The strategic planning process occurs annually prior to the start of the fiscal year and coincides with organization-wide plan/program reviews and the budgeting process. Performance improvement and patient safety program review is initiated by the council using findings from the leaders’ strategic goals, the council’s self-assessment, and staff survey data on the program’s effectiveness. Additional information, such as aggregate outcome data from performance measures, the effectiveness of corrective actions implemented as a result of process variations and adverse outcomes, input from customer surveys, status on past year’s goals, findings, and actions from the annual proactive risk assessment/reduction activity, and regulatory and hospital process changes, are all reviewed and considered in the planning process and in the prioritization of performance initiatives and measures for the upcoming year.
Criteria for Prioritization of Improvement Goals, Performance Measures, and Data Collection
- • Does the improvement opportunity/measure support the organization’s mission, the scope of care, and service provided and/or population(s) served?
- • Is the performance measure a required regulatory measure, and does it provide performance information on an important function?
- • Does the opportunity improve patient safety?
- • Does the opportunity relate to an event that resulted in a sentinel event or near-miss?
- • Does the opportunity reflect patient feedback on needs or expectations?
- • What degree of adverse impact on patient care can be expected if the improvement opportunity remains unresolved?
- • Does the opportunity reflect a high-volume, problem-prone, or high-risk process?
- • Are resources available to conduct the improvement process?
- • Does the opportunity involve changing regulatory requirements?
This organization collects data on key systems, processes, and outcomes to monitor its performance. Data collection is prioritized based on this organization’s mission, the scope of care, services provided, and populations served. Data collection is systematic and may be used to establish a performance baseline, describe process performance stability, identify areas for more focused data collection, and/or determine if improvement has been sustained. Available benchmark information for established performance measures is drawn from internal and external databases. Data collection, responsibilities, and reporting schedules are defined in an appendix to this plan. Data that are collected to monitor performance include the following:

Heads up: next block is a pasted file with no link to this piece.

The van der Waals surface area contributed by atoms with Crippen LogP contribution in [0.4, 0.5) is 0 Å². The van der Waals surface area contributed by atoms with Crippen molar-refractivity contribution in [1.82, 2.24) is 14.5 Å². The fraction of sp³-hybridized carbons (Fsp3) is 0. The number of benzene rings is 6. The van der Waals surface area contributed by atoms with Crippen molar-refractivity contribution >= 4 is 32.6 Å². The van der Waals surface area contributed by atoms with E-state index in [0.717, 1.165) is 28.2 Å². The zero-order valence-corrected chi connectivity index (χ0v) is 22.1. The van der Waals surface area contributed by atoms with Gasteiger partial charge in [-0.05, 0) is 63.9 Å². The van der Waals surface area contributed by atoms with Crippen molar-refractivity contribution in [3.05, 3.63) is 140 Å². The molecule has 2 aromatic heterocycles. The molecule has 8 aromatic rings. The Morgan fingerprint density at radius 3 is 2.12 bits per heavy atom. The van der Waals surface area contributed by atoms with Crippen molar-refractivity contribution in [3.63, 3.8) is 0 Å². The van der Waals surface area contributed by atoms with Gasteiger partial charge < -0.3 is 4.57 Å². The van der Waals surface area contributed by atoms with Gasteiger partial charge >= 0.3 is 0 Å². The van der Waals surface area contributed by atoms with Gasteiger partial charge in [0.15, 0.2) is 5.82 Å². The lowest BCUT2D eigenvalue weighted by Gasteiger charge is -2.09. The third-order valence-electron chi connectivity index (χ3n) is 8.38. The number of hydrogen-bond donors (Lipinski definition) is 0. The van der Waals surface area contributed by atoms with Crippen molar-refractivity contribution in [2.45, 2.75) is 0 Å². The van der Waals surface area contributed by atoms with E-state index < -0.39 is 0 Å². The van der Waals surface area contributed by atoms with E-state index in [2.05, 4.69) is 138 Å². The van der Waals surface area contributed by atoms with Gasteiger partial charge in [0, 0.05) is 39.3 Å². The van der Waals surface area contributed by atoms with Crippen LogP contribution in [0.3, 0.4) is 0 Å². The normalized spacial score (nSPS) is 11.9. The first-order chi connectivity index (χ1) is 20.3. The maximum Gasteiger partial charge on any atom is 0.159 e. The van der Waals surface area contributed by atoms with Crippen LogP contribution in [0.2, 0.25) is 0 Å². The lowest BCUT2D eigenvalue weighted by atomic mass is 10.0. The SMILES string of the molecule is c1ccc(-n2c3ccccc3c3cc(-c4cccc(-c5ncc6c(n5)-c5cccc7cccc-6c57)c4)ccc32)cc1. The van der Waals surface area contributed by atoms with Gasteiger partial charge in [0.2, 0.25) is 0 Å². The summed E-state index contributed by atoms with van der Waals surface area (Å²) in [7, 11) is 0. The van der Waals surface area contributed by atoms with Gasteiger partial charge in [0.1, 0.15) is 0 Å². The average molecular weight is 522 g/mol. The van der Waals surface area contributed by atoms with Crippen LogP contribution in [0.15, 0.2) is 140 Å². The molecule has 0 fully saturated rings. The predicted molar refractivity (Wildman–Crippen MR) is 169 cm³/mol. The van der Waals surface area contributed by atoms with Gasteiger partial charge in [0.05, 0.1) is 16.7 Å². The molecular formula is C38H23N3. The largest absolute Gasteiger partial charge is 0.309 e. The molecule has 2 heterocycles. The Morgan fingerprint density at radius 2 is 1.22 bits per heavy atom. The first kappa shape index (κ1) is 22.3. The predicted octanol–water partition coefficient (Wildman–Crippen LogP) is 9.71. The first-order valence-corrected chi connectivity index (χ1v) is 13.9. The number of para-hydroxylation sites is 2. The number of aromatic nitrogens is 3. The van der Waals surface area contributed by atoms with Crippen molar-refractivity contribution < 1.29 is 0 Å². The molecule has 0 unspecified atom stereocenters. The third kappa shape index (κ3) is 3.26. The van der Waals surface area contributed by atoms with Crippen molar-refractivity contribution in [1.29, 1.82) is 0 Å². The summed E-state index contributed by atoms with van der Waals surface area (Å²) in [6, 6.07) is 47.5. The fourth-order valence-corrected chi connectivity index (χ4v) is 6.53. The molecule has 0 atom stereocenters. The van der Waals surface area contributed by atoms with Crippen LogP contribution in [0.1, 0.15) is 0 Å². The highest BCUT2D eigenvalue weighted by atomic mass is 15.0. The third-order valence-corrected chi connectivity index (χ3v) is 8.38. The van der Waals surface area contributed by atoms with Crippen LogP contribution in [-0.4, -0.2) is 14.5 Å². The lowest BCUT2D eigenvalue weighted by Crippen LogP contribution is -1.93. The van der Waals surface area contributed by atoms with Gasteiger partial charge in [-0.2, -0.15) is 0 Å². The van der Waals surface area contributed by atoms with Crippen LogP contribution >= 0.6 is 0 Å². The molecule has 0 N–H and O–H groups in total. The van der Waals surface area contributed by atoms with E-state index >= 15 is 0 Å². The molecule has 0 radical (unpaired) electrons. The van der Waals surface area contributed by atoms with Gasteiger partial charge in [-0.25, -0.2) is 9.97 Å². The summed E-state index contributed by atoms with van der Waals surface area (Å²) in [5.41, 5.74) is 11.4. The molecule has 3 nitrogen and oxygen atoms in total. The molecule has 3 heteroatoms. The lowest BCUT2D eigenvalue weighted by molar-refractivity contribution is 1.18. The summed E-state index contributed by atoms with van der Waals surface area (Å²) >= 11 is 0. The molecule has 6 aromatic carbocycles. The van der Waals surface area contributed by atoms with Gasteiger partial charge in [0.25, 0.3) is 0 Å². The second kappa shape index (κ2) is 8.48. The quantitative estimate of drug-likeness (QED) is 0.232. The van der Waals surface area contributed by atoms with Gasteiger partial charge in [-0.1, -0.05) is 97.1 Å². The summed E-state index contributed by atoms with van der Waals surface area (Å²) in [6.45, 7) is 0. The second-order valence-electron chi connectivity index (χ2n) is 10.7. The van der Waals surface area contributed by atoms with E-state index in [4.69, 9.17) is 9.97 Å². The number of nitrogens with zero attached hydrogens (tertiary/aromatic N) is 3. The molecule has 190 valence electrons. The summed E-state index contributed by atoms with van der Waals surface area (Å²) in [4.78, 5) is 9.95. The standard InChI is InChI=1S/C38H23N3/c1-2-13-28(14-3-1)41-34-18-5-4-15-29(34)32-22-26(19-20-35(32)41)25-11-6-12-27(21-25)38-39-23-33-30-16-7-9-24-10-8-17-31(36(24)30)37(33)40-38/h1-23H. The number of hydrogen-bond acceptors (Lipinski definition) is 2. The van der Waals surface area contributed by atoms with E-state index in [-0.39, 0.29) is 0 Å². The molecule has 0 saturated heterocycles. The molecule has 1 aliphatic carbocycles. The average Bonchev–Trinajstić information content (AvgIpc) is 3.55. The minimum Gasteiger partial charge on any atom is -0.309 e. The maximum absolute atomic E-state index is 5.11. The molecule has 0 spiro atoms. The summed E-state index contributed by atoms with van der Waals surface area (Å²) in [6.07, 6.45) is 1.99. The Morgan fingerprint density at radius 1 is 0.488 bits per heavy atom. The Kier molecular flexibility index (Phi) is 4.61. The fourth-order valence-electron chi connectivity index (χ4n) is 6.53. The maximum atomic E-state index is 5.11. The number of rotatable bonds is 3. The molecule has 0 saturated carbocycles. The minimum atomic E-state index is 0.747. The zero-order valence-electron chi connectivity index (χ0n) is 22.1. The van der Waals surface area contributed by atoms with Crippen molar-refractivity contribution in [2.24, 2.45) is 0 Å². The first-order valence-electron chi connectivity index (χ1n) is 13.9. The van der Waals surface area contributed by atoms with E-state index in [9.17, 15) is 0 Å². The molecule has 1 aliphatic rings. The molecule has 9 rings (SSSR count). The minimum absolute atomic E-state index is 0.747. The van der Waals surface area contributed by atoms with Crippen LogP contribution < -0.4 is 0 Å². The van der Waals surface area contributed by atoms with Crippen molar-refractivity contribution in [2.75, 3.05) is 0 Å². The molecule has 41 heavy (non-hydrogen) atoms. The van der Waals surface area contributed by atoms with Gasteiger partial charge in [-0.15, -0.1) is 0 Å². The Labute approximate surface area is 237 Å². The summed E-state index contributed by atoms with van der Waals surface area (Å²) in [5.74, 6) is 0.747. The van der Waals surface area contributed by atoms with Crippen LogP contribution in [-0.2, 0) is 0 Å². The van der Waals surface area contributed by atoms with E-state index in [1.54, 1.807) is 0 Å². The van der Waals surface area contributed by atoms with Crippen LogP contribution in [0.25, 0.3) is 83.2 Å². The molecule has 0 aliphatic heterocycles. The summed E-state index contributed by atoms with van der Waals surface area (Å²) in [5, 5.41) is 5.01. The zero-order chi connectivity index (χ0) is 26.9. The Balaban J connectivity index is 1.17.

- Performance measures related to accreditation requirements (Core measures or ORYX)
- Patient safety issues, including the following error-prone areas: medication events, falls, blood events, procedure/treatment/surgical events, behavioral events, equipment events, and laboratory events
- High-risk processes that may have the potential to result in a sentinel event, including operative or other invasive procedures that place patients at risk, medication management, restraint use, seclusion use, blood and blood product use, and outcomes related to resuscitation
- Relevant clinical practice guidelines
- Adverse drug events (ADEs)
- Needs, safety concerns, expectations, and satisfaction of patients and their families
- Failed processes related to The Joint Commission’s National Patient Safety Goals
- Utilization management activities
- The performance of new and modified processes
- Quality control activities in the clinical laboratory, diagnostic radiology, nutritional services, nuclear medicine, radiation oncology, and pharmacy
- Infection control surveillance and reporting
- Medical record documentation for quality of care and timeliness
- Risk management information, including sentinel events, near misses, complaints, findings from inspections by regulatory agencies, and compensable events
- Environmental safety
- Efficacy of services provided through contract or written agreement
- The appropriateness and effectiveness of pain management
- Appropriateness of behavior management procedures
- Autopsy results, when performed
- Customer demographics and diagnoses
- Financial data
- Staff opinions and needs
- Measures established when performance improvement and patient safety teams are chartered to design/redesign a process
- Other measures that may warrant targeted study
Measurement Process and Tools
When clinical conditions or systems are evaluated, measurement includes the following components:
- • Design and assessment of new processes
- • Assessment of data from customer satisfaction surveys, financial analysis, clinical outcomes of care, and functional outcomes of care
- • Development of indicators of care or service that are measurable and focus on processes or outcomes
- • Utilization of benchmarks or thresholds for performance